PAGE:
In this video we test an input, notice a typo in the output, then jump from Tryout to the the flow to make the correction, and finally test what we've done:
Some Tryout tips:
- To open a flow in edit mode via Tryout, use alt+mouseclick.
- To re-try a user input you already entered, select it with the mouse and it will appear automatically in the input field.
- If the Tryout panel becomes cluttered you can clear out old content via the option Clear All from the context menu (right mousekey).
Restart / reload
As the name suggests, clicking the 'Restart' button will restart the session, i.e. active flows are ended and the flow stack is cleared. If you have made changes to a flow, these will become active by clicking 'Restart'.
When clicking on the little black triangle next to 'Restart', you can open a drop down where the option 'Reload Engine' can be selected. In contrast to 'Restart' which only ends active flows , 'Reload Engine' will reload the entire solution. This includes ending all active flows, but also re-setting global variables and scripted contexts.
Sometimes Teneo detects that an engine reload is neccessary, for example, when you added or modified global variables, scripts, listeners or the trigger ordering. In that case the option will be made directly available to you:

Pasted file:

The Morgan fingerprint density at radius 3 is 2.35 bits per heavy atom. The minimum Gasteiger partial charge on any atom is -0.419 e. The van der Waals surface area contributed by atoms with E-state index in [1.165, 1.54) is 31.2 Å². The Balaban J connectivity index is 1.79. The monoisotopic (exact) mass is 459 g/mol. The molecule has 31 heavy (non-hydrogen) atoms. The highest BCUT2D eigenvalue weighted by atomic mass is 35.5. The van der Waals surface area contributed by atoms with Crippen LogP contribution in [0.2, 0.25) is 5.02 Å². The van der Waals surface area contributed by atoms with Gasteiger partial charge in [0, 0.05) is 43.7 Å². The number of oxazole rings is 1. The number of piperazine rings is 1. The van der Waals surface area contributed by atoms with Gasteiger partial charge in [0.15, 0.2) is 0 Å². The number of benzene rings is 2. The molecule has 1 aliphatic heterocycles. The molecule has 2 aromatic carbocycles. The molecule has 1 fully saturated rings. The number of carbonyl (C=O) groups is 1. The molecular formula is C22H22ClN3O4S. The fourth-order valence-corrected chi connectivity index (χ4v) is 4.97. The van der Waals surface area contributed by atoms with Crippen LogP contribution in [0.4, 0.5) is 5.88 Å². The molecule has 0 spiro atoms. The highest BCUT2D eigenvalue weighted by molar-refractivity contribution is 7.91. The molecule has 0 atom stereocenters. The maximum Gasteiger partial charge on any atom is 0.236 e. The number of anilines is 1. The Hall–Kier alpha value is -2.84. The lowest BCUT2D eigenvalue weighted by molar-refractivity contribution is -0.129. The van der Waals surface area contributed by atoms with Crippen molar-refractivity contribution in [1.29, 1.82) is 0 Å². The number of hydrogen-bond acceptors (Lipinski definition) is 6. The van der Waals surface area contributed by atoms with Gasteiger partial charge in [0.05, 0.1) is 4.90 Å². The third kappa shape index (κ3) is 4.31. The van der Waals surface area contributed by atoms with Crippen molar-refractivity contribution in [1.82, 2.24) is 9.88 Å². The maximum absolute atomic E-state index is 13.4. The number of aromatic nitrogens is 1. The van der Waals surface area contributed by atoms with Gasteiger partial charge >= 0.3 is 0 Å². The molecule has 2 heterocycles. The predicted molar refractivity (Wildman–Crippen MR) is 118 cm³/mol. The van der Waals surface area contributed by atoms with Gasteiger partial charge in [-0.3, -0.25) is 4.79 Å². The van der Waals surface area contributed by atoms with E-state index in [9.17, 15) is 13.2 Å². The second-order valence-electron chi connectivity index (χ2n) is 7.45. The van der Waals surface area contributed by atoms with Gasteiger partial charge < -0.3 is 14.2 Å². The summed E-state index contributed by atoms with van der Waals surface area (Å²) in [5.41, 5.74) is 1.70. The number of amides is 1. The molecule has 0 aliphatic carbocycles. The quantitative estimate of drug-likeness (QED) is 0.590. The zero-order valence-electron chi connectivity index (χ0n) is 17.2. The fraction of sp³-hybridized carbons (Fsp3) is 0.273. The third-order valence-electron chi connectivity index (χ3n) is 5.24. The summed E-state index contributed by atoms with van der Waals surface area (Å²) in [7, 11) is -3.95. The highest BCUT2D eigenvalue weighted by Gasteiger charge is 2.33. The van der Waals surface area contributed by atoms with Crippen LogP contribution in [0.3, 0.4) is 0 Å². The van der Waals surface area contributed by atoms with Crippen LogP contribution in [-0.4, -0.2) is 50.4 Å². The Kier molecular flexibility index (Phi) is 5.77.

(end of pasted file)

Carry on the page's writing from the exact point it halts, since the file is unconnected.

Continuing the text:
If you happen to see the message Model update in progress above the restart button you should wait for Model update completed to appear before actually testing. This assures that the current training data (including all modifications you might have made) are taken into account when trying inputs. It will look like this:
Finding a flagged error
Script errors during processing, missing language object references or stuck flow warnings appear as visual notifications in the Tryout panel. The full information can then be found in the Try Out advanced windows Messages. To demonstrate this, we've taken a flow User wants bot suggest a coffee and built in some design flaws, as well as a faulty flow listener and bad script commands. This is what happens when we try to invoke the flow in Tryout: